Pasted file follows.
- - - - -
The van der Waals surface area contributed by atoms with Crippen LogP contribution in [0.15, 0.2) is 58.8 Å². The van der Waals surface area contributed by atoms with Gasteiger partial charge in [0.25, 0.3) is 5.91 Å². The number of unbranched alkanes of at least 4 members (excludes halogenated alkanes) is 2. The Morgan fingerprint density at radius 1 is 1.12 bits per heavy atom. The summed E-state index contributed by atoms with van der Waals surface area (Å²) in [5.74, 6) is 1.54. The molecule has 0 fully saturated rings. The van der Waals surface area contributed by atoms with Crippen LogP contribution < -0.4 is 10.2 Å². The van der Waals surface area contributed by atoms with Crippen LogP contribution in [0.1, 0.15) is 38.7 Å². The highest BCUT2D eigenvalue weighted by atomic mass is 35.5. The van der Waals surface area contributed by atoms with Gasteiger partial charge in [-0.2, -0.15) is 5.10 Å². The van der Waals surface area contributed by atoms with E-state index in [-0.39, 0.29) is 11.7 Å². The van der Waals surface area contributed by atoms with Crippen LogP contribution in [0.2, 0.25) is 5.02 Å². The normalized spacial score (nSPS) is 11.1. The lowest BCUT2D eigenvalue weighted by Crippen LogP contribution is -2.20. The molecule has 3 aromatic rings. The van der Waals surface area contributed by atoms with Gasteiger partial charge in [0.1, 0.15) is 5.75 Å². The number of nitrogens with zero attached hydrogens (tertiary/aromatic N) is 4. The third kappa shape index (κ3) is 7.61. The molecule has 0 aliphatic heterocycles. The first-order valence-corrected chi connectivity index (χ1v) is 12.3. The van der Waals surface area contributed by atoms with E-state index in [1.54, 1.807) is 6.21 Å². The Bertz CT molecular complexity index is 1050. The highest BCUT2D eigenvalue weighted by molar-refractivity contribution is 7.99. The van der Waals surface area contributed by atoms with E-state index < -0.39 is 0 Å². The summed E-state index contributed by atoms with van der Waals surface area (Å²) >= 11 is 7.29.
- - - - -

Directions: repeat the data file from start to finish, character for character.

The van der Waals surface area contributed by atoms with Crippen LogP contribution in [0.15, 0.2) is 58.8 Å². The van der Waals surface area contributed by atoms with Gasteiger partial charge in [0.25, 0.3) is 5.91 Å². The number of unbranched alkanes of at least 4 members (excludes halogenated alkanes) is 2. The Morgan fingerprint density at radius 1 is 1.12 bits per heavy atom. The summed E-state index contributed by atoms with van der Waals surface area (Å²) in [5.74, 6) is 1.54. The molecule has 0 fully saturated rings. The van der Waals surface area contributed by atoms with Crippen LogP contribution < -0.4 is 10.2 Å². The van der Waals surface area contributed by atoms with Crippen LogP contribution in [0.1, 0.15) is 38.7 Å². The highest BCUT2D eigenvalue weighted by atomic mass is 35.5. The van der Waals surface area contributed by atoms with Gasteiger partial charge in [-0.2, -0.15) is 5.10 Å². The van der Waals surface area contributed by atoms with E-state index in [-0.39, 0.29) is 11.7 Å². The van der Waals surface area contributed by atoms with Crippen LogP contribution in [0.2, 0.25) is 5.02 Å². The normalized spacial score (nSPS) is 11.1. The lowest BCUT2D eigenvalue weighted by Crippen LogP contribution is -2.20. The molecule has 3 aromatic rings. The van der Waals surface area contributed by atoms with Gasteiger partial charge in [0.1, 0.15) is 5.75 Å². The number of nitrogens with zero attached hydrogens (tertiary/aromatic N) is 4. The third kappa shape index (κ3) is 7.61. The molecule has 0 aliphatic heterocycles. The first-order valence-corrected chi connectivity index (χ1v) is 12.3. The van der Waals surface area contributed by atoms with E-state index in [1.54, 1.807) is 6.21 Å². The Bertz CT molecular complexity index is 1050. The highest BCUT2D eigenvalue weighted by molar-refractivity contribution is 7.99. The van der Waals surface area contributed by atoms with E-state index < -0.39 is 0 Å². The summed E-state index contributed by atoms with van der Waals surface area (Å²) >= 11 is 7.29.